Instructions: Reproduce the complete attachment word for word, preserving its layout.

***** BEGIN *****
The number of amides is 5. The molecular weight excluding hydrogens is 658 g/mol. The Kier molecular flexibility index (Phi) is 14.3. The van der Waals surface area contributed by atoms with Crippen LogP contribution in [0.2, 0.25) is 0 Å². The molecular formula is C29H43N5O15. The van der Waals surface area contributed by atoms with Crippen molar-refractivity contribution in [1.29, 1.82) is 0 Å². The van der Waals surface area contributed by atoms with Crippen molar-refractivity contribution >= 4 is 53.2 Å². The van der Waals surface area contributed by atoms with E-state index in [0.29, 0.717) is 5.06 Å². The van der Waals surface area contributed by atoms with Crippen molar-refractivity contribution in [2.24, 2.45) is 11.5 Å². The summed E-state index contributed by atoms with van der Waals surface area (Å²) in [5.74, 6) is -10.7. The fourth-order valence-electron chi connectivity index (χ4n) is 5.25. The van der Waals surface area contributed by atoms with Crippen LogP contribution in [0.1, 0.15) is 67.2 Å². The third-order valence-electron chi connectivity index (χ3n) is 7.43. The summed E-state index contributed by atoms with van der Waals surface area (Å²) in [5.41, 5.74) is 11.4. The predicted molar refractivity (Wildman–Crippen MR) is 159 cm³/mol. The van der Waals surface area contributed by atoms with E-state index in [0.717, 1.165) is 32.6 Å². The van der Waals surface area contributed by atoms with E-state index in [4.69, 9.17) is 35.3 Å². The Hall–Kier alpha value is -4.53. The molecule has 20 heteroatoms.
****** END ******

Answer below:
The number of amides is 5. The molecular weight excluding hydrogens is 658 g/mol. The Kier molecular flexibility index (Phi) is 14.3. The van der Waals surface area contributed by atoms with Crippen LogP contribution in [0.2, 0.25) is 0 Å². The molecular formula is C29H43N5O15. The van der Waals surface area contributed by atoms with Crippen molar-refractivity contribution in [1.29, 1.82) is 0 Å². The van der Waals surface area contributed by atoms with Crippen molar-refractivity contribution >= 4 is 53.2 Å². The van der Waals surface area contributed by atoms with E-state index in [0.29, 0.717) is 5.06 Å². The van der Waals surface area contributed by atoms with Crippen molar-refractivity contribution in [2.24, 2.45) is 11.5 Å². The summed E-state index contributed by atoms with van der Waals surface area (Å²) in [5.74, 6) is -10.7. The fourth-order valence-electron chi connectivity index (χ4n) is 5.25. The van der Waals surface area contributed by atoms with Crippen LogP contribution in [0.1, 0.15) is 67.2 Å². The third-order valence-electron chi connectivity index (χ3n) is 7.43. The summed E-state index contributed by atoms with van der Waals surface area (Å²) in [5.41, 5.74) is 11.4. The predicted molar refractivity (Wildman–Crippen MR) is 159 cm³/mol. The van der Waals surface area contributed by atoms with E-state index in [0.717, 1.165) is 32.6 Å². The van der Waals surface area contributed by atoms with E-state index in [4.69, 9.17) is 35.3 Å². The Hall–Kier alpha value is -4.53. The molecule has 20 heteroatoms.